3.) Fold their laundry and help them put it away. Again, this may seem like something small, but it’s not. I have lived for weeks with clothes piled on the dining room table because it has been too crazy to even touch it. Laundry can be a never-ending beast and with your gracious help, you can help tame it.
4.) If applicable, offer to watch their kids in order to give the parents a reprieve. We have been blessed to have a few sweet people do this for us for free, and it is a marriage game-changer. Marriages often struggle in special needs families, but when mom and dad feel connected, they can take on the needs of the family as one.
5.) Invite other siblings over for play dates. Along the same lines as above, it is very meaningful to have others invest in the siblings of loved ones with special needs. Many times more attention and focus is geared towards the child with special needs, making their siblings feel unseen or less important. But when they see they are a priority too, it brightens their hearts as well as their day.
6.) Run errands for the family. Pick up groceries and supplies. Get prescriptions filled. Take their car to get gas. Simple little errands like these lighten the load in more ways than you know.
7.) Check in with them and be a listening ear. Sometimes life gets so intense, we do not have enough time to process our own emotions. Having a friend visit, call or text with a check in reminds us to breathe and bring our feelings before others and God. *Bonus points if you bring coffee or another refreshment.*
8.) Be their personal chauffer. Picking siblings up from school or other school activities is such a blessing! Helping to relieve the load by assisting with crazy schedules provides a lot of needed support.
9.) Cut their grass in the summer and shovel snow from their driveway in the winter. We had someone surprise us this past winter and come snow blow our entire driveway in the middle of a bad storm. We still do not know who it was! He or she was unaware that our snow blower broke earlier in the week, but the blessing of being able to stay inside helped us pay attention to things our autistic son was going through, like meltdowns or sensory breaks.
10.) Give them gifts that promote their self-care. It’s really easy to forget to take care of yourself when you are pouring yourself into others. Any parent understands this. Ask the caregiver what helps them feel refreshed. Massages? A haircut? A manicure? Dinner out with friends? Choosing to give someone the chance at refreshment is one of the kindest things you can do.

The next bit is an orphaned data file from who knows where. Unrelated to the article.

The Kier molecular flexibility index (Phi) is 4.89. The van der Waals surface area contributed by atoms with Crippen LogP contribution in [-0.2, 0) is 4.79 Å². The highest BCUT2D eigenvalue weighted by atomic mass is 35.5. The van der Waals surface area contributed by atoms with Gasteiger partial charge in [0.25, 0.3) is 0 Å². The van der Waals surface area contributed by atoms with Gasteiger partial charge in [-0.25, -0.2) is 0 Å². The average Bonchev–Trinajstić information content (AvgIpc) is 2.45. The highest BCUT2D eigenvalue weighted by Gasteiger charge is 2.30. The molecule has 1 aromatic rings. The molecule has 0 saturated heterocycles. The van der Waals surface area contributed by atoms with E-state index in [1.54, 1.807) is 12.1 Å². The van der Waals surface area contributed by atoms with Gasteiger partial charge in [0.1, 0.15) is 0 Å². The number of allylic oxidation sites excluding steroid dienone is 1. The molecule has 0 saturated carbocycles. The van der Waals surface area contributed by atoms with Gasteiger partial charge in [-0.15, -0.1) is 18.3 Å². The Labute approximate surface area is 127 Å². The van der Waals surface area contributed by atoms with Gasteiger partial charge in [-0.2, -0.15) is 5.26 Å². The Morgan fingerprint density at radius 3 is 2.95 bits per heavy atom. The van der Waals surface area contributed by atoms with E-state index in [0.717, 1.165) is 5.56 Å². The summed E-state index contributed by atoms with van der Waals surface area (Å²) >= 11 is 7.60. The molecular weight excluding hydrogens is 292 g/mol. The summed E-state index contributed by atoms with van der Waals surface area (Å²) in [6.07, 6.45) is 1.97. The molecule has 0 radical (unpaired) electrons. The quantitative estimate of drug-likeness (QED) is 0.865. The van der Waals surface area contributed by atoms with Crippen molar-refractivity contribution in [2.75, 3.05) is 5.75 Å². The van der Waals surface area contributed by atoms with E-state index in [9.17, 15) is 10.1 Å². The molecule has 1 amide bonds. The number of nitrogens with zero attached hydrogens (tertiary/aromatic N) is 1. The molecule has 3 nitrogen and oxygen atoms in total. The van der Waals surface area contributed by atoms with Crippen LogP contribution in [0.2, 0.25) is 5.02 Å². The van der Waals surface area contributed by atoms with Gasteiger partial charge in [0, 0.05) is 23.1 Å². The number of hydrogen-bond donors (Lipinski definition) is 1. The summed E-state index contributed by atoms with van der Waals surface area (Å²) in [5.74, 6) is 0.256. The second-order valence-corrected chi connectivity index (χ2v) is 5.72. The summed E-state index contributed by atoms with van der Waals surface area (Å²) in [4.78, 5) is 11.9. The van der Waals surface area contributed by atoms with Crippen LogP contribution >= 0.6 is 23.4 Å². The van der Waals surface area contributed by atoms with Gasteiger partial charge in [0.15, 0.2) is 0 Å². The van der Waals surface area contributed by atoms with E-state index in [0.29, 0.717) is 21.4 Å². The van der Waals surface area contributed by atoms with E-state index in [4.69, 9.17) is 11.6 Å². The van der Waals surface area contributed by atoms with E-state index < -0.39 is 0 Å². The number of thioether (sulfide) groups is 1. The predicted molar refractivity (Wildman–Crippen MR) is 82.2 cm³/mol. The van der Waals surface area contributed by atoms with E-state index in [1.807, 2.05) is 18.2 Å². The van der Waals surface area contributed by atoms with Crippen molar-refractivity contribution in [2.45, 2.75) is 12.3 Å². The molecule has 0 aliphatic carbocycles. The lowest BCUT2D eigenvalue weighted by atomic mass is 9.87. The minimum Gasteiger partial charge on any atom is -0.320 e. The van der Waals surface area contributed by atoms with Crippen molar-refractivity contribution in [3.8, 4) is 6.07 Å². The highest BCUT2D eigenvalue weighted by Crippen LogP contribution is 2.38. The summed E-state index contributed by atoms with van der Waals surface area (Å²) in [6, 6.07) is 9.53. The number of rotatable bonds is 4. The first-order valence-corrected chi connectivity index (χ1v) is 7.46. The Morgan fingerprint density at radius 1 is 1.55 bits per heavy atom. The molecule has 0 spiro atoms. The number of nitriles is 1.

11.) Extra Tip: Prayer for them regularly. Prayer is powerful. It has the ability to move heaven and earth for the sake of God’s Kingdom. If you know a special needs family, put them on your prayer list. Pray for wisdom, strength, healing, and grace. Ask the family what their prayer needs are and make it part of your time with Jesus. It never hurts to shoot them a text and let them know you are praying for them too.
These are only a few ways others can help the helpers and care for the caregivers. No matter how someone decides to serve a family with special needs, their hearts will receive the same message.
They will know they are loved.
Photo Credit: © Getty Images/magda_istock
Becky Beresford lives in Huntley, IL and is happily outnumbered by her husband and three wild boys. She is a writer and speaker with a Master’s Certificate in Discipleship from Moody Theological Seminary. Becky loves encouraging God’s Daughters to embrace their truest selves in Christ and walk out the gospel truths empowered by God. She would love to connect with you online at BeckyBeresford.com, where you can grab a FREE copy of the Brave Woman Manifesto: Five Things to Tell Yourself When Life Gets Hard. Feel free to follow her and the weekly Brave Women Series on Facebook | Instagram | Twitter.